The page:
Companies like Clark-MXR (Dexter, MI;, IPG Photonics (Oxford, MA; and TRUMPF (Ditzingen, Germany; deliver standalone lasers and totally integrated laser systems. A number of the companies listed are and always have been ‘laser’ companies, while there are also a number who have a substantial present and also historical business other than lasers—for instance, TRUMPF, GF Machining Solutions (Geneva, Switzerland), and DMG Mori (Bielefeld, Germany; Most USP systems providers will address a large number of applications and materials, but a few are much more concentrated. Glass (or any hard, brittle material with poor heat expansion properties) is very hard to work with and is an excellent material for processing with USP lasers, especially on very small devices that do not require a great deal of material removal. LightFab (Aachen, Germany;, e-Laser (Vilnius, Lithuania;, and BOLD Laser Automation (Bedford, NH; are all concentrating on primarily this material.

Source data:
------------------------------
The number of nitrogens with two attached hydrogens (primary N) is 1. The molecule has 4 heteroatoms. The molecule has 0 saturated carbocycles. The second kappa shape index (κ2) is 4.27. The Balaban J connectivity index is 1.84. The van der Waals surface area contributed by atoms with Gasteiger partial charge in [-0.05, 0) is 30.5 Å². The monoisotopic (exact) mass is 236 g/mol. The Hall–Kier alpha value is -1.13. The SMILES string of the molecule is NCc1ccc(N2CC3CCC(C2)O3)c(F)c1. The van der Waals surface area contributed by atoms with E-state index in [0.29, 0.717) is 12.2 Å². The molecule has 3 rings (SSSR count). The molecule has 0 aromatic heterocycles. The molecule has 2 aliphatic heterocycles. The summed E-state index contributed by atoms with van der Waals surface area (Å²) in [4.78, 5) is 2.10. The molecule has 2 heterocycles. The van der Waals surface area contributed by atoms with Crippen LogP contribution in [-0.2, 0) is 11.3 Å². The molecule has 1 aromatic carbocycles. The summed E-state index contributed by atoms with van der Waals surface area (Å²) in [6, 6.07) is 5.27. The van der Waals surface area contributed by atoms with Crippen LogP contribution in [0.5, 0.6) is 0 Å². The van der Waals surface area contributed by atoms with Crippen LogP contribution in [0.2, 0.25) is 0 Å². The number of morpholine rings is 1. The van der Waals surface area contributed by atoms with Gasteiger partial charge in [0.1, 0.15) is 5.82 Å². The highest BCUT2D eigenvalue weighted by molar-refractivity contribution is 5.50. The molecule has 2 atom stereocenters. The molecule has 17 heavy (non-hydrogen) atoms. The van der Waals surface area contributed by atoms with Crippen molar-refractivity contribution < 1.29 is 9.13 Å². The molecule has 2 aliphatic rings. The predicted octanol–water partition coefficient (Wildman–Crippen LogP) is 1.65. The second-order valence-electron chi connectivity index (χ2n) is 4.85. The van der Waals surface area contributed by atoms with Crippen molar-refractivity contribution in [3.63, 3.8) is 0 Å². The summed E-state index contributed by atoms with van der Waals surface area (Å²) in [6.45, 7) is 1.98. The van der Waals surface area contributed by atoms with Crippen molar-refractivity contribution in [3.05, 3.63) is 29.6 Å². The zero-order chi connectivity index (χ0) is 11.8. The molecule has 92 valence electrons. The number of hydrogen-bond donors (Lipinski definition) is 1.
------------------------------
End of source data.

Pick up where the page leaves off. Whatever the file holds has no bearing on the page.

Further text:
Let us take a look at a few companies in particular. TRUMPF is a multi-billion-dollar company located in Germany and has been in the machine tool business for decades—the laser division is over $1 billion itself. They provide the lasers (some developed in-house and also through their acquisition of Amphos [], another German company) and also build systems. TRUMPF’s primary interest is in selling systems where a large number of one type, or of some standard configuration, can be sold. Customization with larger companies is usually less desirable and more costly. TRUMPF has extensive applications knowledge, although even within the laser division, the contribution of USP lasers is still quite small. TRUMPF systems and lasers tend to be very high reliability and high throughput, and they are also on the higher end pricewise. GF Machining Solutions, another large company with a long history, is a Swiss company historically involved in the machine tool industry. The company’s target industries are tooling, mold, and die for auto and electronics. It has extensive applications knowledge within the above fields. It has developed USP laser tools in-house and also have expanded through its acquisition of Microlution (Chicago, IL). Currently, it works mostly with metals, but it can work with other materials. Its machines feature five-axis machining and multi-axis precision heads.